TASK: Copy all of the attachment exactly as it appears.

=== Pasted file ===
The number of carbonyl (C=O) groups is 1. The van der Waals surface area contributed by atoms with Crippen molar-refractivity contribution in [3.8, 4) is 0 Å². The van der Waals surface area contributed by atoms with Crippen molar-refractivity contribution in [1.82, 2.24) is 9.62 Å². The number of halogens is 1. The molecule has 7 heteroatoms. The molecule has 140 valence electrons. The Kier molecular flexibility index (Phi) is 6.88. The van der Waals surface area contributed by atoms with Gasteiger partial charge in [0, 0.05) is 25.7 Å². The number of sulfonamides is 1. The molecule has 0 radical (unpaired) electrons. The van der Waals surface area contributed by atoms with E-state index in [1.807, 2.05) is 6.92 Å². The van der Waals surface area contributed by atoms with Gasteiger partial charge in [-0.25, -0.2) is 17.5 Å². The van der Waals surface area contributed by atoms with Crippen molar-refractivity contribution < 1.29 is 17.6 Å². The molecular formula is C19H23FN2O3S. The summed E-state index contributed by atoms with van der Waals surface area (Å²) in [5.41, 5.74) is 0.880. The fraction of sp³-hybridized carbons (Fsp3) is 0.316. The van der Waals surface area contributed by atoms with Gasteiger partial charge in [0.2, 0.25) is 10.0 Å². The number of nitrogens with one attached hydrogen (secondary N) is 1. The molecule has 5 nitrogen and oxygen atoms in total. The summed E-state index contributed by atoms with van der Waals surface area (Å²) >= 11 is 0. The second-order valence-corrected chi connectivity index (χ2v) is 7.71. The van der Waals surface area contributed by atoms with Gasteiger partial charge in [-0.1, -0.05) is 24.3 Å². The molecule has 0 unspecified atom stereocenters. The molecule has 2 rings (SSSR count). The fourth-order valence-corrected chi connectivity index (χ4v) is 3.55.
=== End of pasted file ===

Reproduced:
The number of carbonyl (C=O) groups is 1. The van der Waals surface area contributed by atoms with Crippen molar-refractivity contribution in [3.8, 4) is 0 Å². The van der Waals surface area contributed by atoms with Crippen molar-refractivity contribution in [1.82, 2.24) is 9.62 Å². The number of halogens is 1. The molecule has 7 heteroatoms. The molecule has 140 valence electrons. The Kier molecular flexibility index (Phi) is 6.88. The van der Waals surface area contributed by atoms with Gasteiger partial charge in [0, 0.05) is 25.7 Å². The number of sulfonamides is 1. The molecule has 0 radical (unpaired) electrons. The van der Waals surface area contributed by atoms with E-state index in [1.807, 2.05) is 6.92 Å². The van der Waals surface area contributed by atoms with Gasteiger partial charge in [-0.25, -0.2) is 17.5 Å². The van der Waals surface area contributed by atoms with Crippen molar-refractivity contribution < 1.29 is 17.6 Å². The molecular formula is C19H23FN2O3S. The summed E-state index contributed by atoms with van der Waals surface area (Å²) in [5.41, 5.74) is 0.880. The fraction of sp³-hybridized carbons (Fsp3) is 0.316. The van der Waals surface area contributed by atoms with Gasteiger partial charge in [0.2, 0.25) is 10.0 Å². The number of nitrogens with one attached hydrogen (secondary N) is 1. The molecule has 5 nitrogen and oxygen atoms in total. The summed E-state index contributed by atoms with van der Waals surface area (Å²) >= 11 is 0. The second-order valence-corrected chi connectivity index (χ2v) is 7.71. The van der Waals surface area contributed by atoms with Gasteiger partial charge in [-0.1, -0.05) is 24.3 Å². The molecule has 0 unspecified atom stereocenters. The molecule has 2 rings (SSSR count). The fourth-order valence-corrected chi connectivity index (χ4v) is 3.55.